The same rules that have driven truly powerful vacuum cleaners off the market are about to ban most 8K TVs, as well as some high-end 4K TVs.
Surely, when you’re shelling out over €1000 on the purchase of a high-end TV, you don’t think that it might exceed the European Union’s agreed average consumption for TVs, empirically calculated by analysing consumption data for LCD TVs sold between 2012-2017. Not to mention the fact that technologies have changed radically in recent years, with traditional LCD screens giving way to QLED, and then MicroLED and OLED augmented displays. Resolutions have also increased, from 720p – 1080p as was “normal” in 2012, with 4K resolution representing an absolutely normal fit for a TV purchased in 2022.
Apparently, no one explained to European politicians a basic feature of LCD technology on which they based their “reckoning”. Namely that, in the absence of other optimisations that dramatically improve efficiency, the power consumption of LCD screens increases in proportion to the resolution used. And as the number of pixels increases 4x from Full HD to 4K UHD and 4x from 4K to 8K, it is easy to see how the latest generation of TVs can consume significantly more energy than the “average” solutions marketed 10 years ago.
As a result, the most advanced models of micro-LED 8K TVs could soon be blocked from sale in the EU, with the authorities seemingly ignoring the fact that they are only niche products anyway, representing a tiny fraction of all new TV sales. The problem is that quite a few well-equipped 4K models are also likely to be blacklisted.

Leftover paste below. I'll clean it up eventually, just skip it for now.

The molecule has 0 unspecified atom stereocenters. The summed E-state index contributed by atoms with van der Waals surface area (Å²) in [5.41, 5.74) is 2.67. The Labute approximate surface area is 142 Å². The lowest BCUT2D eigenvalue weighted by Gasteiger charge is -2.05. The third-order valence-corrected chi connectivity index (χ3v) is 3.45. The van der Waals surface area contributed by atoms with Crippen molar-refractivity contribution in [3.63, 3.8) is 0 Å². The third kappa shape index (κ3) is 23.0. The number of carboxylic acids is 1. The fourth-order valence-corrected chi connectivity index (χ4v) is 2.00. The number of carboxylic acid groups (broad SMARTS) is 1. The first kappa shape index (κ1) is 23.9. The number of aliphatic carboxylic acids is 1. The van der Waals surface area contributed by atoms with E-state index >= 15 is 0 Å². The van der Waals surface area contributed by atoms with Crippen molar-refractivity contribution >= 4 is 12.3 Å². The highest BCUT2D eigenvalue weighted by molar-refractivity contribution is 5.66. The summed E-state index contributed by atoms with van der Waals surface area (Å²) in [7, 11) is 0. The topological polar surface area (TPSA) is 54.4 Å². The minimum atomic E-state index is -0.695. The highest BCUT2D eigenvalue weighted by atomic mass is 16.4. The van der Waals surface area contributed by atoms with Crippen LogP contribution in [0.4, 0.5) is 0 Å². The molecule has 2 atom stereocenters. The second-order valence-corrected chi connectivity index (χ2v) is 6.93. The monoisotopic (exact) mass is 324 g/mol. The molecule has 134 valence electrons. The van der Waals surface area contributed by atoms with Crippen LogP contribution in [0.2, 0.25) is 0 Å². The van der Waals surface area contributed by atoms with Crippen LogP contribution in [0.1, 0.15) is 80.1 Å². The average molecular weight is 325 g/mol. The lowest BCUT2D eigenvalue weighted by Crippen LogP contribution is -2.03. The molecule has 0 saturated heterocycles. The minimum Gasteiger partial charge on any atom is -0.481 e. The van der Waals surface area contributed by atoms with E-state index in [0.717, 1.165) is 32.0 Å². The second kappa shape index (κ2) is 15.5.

Unfortunately, the consequences of this restriction could also be felt by consumers who aren’t necessarily looking for premium TVs, with the power consumption limitation hitting directly at retailers’ practices of “taking the eyeballs” of visitors who cross the threshold of retail stores by applying exaggerated brightness settings. Until now, this practice has been perfectly excusable, since the TV comes out of the box with the same exaggerated brightness settings applied straight from the factory. The problem is that simply introducing an ECO profile, to be selected by default when the TV is first switched on, might not be enough to grant the required EU energy efficiency ‘label’. Rather, other ‘tweaks’ might be needed such as setting the screen to a non-native resolution (after the model of battery life constrained smartphone devices), capping the refresh rate and the maximum selectable brightness. Thus, unlocking the relevant settings could mean carefully navigating menus with advanced settings, leaving many unhappy consumers behind. At least some of them might simply return the newly purchased TV, on the grounds that it does not meet the expectations formed when watching it in the shop. In the end, the problem is as much for end consumers as it is for TV manufacturers who have to adjust their products to rigid consumer criteria based on generations of outdated products.